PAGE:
A male student on-track to be a primary school teacher is encouraging more men to get involved in the profession.

Jake Forecast, a Level 3 Early Years, Education and Care Student at Epping Forest College, will likely become one of the 15 per cent of all primary school teacher who are male once he completes a BA in primary education in Canterbury Christ Church University, which he starts in September.

He has argued having more men in educational helps children to have more male role models in children’s lives, as well as equalising the gender balance within the sector.

Mr Forecast said, “When I was around seven years of age, I’ve always wanted to be a primary school teacher.

"My Year Two teacher, who was one of the few men in my primary school at the time, inspired me to become a teacher to encourage children to believe, be resilient and to succeed in education to achieve their dream carers in the future.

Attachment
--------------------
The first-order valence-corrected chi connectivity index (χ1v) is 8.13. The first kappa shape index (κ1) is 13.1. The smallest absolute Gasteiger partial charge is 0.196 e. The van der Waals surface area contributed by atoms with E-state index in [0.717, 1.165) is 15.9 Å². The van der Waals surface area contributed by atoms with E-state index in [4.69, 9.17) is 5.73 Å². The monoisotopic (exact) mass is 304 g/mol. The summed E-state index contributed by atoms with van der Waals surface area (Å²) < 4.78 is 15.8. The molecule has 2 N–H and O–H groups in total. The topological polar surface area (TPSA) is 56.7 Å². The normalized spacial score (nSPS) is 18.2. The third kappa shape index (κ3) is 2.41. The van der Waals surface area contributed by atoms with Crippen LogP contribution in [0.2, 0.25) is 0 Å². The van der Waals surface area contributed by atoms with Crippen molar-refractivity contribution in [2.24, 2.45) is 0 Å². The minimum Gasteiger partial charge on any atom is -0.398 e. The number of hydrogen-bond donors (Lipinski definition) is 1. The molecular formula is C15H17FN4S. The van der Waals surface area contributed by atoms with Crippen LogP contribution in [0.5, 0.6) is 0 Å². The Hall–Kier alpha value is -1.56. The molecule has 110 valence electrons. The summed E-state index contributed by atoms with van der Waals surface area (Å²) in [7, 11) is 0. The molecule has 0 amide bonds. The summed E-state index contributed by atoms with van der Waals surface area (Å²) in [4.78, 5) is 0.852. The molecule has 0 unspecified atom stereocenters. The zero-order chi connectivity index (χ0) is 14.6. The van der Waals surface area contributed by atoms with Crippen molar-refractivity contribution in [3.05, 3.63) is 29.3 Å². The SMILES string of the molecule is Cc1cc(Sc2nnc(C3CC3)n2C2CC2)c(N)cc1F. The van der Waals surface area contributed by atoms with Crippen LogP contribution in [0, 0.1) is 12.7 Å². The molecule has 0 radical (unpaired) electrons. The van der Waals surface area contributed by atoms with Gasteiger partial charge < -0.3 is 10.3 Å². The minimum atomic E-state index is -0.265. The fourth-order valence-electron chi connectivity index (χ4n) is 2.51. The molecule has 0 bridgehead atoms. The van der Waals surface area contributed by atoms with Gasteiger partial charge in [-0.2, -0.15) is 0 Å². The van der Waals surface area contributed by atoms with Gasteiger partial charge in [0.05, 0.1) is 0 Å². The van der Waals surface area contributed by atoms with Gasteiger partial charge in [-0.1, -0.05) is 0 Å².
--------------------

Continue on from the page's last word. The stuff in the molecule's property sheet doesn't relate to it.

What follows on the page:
“When I went to work experience in Year Ten and on my current course, I never knew how much of an positive impact I would make to the primary school and early years sectors by being a positive male role model, considering I was the only male within the settings I went to.

"But why are less males going into teaching? I feel that’s due to the stereotypes that the public have about males in the education sector. This has caused anxiety to men wanting to become educators, which has caused a barrier for them to progress their careers.”

A recent London Early Years Foundation report found 51.8 per cent of staff say because of society’s attitude to men in childcare, fewer are encouraged to go into the profession.

Mr Forecast added: “To work with young children, you need to have a positive mindset, have a bubbly personality, be resilient when things don’t go to plan.

"But overall, think about why you want to teach children and how will you make every day a learning experience.”